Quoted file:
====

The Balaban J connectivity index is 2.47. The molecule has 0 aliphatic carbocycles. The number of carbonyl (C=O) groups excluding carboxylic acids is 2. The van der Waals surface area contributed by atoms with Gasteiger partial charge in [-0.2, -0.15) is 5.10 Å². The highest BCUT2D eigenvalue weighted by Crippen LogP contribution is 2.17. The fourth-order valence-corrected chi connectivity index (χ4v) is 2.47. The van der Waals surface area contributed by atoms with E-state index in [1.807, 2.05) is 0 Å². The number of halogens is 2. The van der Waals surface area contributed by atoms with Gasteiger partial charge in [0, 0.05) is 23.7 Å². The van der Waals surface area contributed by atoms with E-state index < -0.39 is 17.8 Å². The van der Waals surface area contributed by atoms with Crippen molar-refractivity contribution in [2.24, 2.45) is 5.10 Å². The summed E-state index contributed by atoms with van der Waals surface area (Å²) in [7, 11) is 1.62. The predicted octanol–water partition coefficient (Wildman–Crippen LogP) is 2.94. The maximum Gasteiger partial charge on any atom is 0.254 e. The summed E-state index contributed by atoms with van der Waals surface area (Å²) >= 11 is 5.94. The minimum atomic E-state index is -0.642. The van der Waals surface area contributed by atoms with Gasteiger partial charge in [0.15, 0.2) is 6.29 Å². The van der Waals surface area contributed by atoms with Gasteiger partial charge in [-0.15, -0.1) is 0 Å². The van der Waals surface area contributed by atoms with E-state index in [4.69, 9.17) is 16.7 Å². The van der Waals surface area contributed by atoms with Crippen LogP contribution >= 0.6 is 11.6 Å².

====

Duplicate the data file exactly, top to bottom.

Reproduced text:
The Balaban J connectivity index is 2.47. The molecule has 0 aliphatic carbocycles. The number of carbonyl (C=O) groups excluding carboxylic acids is 2. The van der Waals surface area contributed by atoms with Gasteiger partial charge in [-0.2, -0.15) is 5.10 Å². The highest BCUT2D eigenvalue weighted by Crippen LogP contribution is 2.17. The fourth-order valence-corrected chi connectivity index (χ4v) is 2.47. The van der Waals surface area contributed by atoms with E-state index in [1.807, 2.05) is 0 Å². The number of halogens is 2. The van der Waals surface area contributed by atoms with Gasteiger partial charge in [0, 0.05) is 23.7 Å². The van der Waals surface area contributed by atoms with E-state index < -0.39 is 17.8 Å². The van der Waals surface area contributed by atoms with Crippen molar-refractivity contribution in [2.24, 2.45) is 5.10 Å². The summed E-state index contributed by atoms with van der Waals surface area (Å²) in [7, 11) is 1.62. The predicted octanol–water partition coefficient (Wildman–Crippen LogP) is 2.94. The maximum Gasteiger partial charge on any atom is 0.254 e. The summed E-state index contributed by atoms with van der Waals surface area (Å²) >= 11 is 5.94. The minimum atomic E-state index is -0.642. The van der Waals surface area contributed by atoms with Gasteiger partial charge in [0.15, 0.2) is 6.29 Å². The van der Waals surface area contributed by atoms with Gasteiger partial charge in [-0.15, -0.1) is 0 Å². The van der Waals surface area contributed by atoms with E-state index in [4.69, 9.17) is 16.7 Å². The van der Waals surface area contributed by atoms with Crippen LogP contribution >= 0.6 is 11.6 Å².